Preheat oven to 375 degrees. Grease an 8 x 8 inch baking pan with butter or cooking spray. Place apples in pan to evenly cover the bottom. (If you double the recipe, use a 9 x 13 inch pan.)

In a medium bowl, mix brown sugar, oats, flour, cinnamon, nutmeg and ginger (or cloves.) Place butter in bowl. Using a pastry cutter or two butter knives, blend butter into dry ingredients until crumbs form.

Generously sprinkle crisp topping over apples to cover. (You might have some topping left over. Save it in the fridge or freezer to use on oatmeal.)

Place on the middle rack in your oven and bake for 30 to 40 minutes or until the topping is browned and the apples are bubbly.

Let cool for 5 to 10 minutes. Serve warm with vanilla ice cream.

My boys Max and Sam and their friend John goof around after picking apples.

Monday, October 26, 2015

Slow Cooker Chicken Stock

A friend tried my roasted chicken recipe and afterward she made chicken stock in her slow cooker. She told me that once I tried it I would never make stock on the stove top again.

So, the last time I roasted a chicken, I put the frame in the slow cooker overnight along with all the necessary ingredients and when I got up in the morning...voila chicken stock! My friend was right. I will never again make chicken stock any other way.

So, then, I took that chicken stock -- all eight cups -- and made a double batch of my pressure cooker chicken noodle soup.

The dreaded Fall cold has swept through the George house, so this soup will have us all feeling better in no time -- and there's enough to freeze! BTW, both the soup and the stock by itself freeze nicely.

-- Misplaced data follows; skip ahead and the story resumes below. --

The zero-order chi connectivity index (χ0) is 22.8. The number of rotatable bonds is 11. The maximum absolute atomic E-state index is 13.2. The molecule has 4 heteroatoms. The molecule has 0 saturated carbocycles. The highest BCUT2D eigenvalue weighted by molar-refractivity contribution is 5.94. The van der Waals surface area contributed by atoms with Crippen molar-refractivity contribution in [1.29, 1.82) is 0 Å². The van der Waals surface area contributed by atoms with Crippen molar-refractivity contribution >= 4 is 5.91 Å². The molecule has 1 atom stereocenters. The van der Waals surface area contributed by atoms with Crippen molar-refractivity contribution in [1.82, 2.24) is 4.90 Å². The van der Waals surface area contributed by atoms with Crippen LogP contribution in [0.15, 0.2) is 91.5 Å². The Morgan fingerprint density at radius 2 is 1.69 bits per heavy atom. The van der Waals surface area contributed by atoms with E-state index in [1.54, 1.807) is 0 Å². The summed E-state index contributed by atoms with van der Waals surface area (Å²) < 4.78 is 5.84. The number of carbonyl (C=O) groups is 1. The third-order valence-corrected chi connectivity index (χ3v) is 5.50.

PS: No slow cooker? Check out how to make chicken stock the old fashioned way in Andrea's post "Chicken Stock & Chicken Tortellini Soup."

Slow Cooker Chicken Stock

Frame of one roasted chicken
Two carrots, peeled
Two celery stalks
1 medium to large onion, peeled and quartered
1 lemon, sliced in half
2 to 3 garlic cloves, pierced with a knife but left whole
1 bay leaf
Fresh herbs (whatever you have on hand), tied into a bouquet with kitchen twine if you have it

Place all ingredients in slow cooker and fill to top with water. Set to low for eight hours.

Remove chicken frame and all the solid ingredients. Pour stock into containers, using a mesh strainer to catch all the small bits and pieces. Place stock in refrigerator. I recommend not using the stock right away but letting it cool in the fridge so that you can remove the light layer of congealed fat that forms at the top of the broth. After you do that, use the broth in your favorite soup or recipe or freeze for later.

Friday, October 23, 2015

Hands-Off Butternut Squash Soup

I love butternut squash soup, and there's plenty of proof here on Hot Dinner Happy Home. I've made Curried Butternut Squash Soup, Roasted Butternut Squash Soup, and Apple Butternut Squash Soup. One would think I covered this delicious autumn treat in plenty of detail, but no. I need to take it one step further to solve the one issue I have with butternut squash soup: cutting up the squash.

It is a pain in my patootie (yes, I'm the mom of a toddler) to slice butternut squash. First you have to peel the darn thing. Then you have this giant, slippery vegetable, and you're supposed to take a knife to it? Yeah, good luck. It's like chopping down a tree with a butter knife. Typically I buy pre-cut butternut squash to save myself the hassle, but it's more expensive. And I hate to pay extra for something I can technically do myself.